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The candle of remembrance: a poem by Carol Farnsworth

Photo of a woman facing away from us, wearing a warm coat, picture is sepia-colored. There is snow on the ground, image by Epi_, on Pixabay, modified

woman in warm coat, image by Epi_, on Pixabay, modified

The candle of remembrance

(This poem is about the author’s mother,

who was born on the first Armistice Day.) She slowly puts on a warm coat to walk the two blocks to church. It is early, before morning Mass. She moves to the side altar to stand before the statue of Mary. Votive candles glow to illuminate her face. Kneeling, she removes her rosary from her handbag. Slowly, she fingers each bead, praying for a lost soul. Each bead is for a loved one she has lost. The last beads are dedicated to the unknown soldiers who have no one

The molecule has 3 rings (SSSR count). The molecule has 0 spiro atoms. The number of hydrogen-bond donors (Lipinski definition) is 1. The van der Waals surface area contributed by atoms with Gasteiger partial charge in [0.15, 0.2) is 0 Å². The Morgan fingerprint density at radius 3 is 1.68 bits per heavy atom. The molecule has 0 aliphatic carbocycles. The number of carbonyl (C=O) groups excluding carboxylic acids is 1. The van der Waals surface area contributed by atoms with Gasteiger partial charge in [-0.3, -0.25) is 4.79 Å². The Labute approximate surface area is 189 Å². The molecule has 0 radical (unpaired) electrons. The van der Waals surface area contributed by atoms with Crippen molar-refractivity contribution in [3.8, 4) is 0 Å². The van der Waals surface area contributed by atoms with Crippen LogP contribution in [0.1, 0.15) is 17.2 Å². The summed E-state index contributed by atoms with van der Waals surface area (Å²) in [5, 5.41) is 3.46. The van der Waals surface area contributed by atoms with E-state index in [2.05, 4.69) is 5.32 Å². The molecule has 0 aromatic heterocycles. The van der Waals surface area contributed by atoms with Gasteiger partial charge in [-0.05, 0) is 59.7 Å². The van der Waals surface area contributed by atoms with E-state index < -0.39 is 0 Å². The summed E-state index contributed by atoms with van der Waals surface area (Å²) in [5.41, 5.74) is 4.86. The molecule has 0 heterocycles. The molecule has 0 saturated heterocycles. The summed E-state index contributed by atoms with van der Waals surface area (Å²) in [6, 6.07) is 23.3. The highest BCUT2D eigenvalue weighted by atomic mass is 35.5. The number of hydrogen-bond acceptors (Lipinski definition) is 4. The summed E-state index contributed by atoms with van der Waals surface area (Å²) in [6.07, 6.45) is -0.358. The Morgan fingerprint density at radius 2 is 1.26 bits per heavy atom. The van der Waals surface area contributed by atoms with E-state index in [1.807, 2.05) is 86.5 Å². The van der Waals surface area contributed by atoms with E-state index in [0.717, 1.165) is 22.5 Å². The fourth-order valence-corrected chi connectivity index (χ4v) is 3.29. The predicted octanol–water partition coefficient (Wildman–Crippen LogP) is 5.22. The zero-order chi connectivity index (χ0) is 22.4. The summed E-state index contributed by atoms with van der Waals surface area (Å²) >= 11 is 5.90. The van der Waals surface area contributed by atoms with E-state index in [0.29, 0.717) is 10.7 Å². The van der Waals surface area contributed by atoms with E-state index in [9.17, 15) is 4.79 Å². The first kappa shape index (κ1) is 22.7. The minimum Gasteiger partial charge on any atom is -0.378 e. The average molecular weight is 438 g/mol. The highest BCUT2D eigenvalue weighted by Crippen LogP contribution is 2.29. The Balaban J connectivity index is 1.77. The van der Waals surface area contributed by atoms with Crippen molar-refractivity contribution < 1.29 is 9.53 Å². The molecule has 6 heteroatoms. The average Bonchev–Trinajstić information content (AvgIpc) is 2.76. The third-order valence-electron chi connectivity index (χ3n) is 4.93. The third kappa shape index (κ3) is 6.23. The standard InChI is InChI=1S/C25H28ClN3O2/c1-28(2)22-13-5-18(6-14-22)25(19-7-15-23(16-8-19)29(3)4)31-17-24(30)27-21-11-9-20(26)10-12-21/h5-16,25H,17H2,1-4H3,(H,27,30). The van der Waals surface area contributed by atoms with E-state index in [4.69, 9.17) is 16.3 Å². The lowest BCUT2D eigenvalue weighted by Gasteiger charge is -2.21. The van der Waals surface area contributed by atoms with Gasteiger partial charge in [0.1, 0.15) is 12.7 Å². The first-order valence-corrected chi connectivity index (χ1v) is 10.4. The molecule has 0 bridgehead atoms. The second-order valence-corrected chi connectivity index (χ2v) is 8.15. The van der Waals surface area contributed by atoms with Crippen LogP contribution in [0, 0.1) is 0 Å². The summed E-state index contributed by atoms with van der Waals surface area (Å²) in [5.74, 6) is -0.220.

to remember them. Making the sign of the cross, she rises to leave. Year after year, she repeats this gift of remembrance for those lost to war. Today, I add her to my memories of friends, family, and strangers gone but not forgotten. I return my rosary to my pocket, warm with memories.


Carol Farnsworth is an artist and writes poems and short essays on the light side of living with blindness. Her writings have appeared in The Avocet, Magnets and Ladders, Plum Tree Tavern, The Handy Uncapped Pen, and the Blind Perspective. Carol was born with glaucoma and has experienced decreased vision all her life. She has had no vision for the last several years. Carol lives with her husband John. They ride a tandem bike to enjoy nature. Carol gets her inspiration for her nature poetry from these rides.

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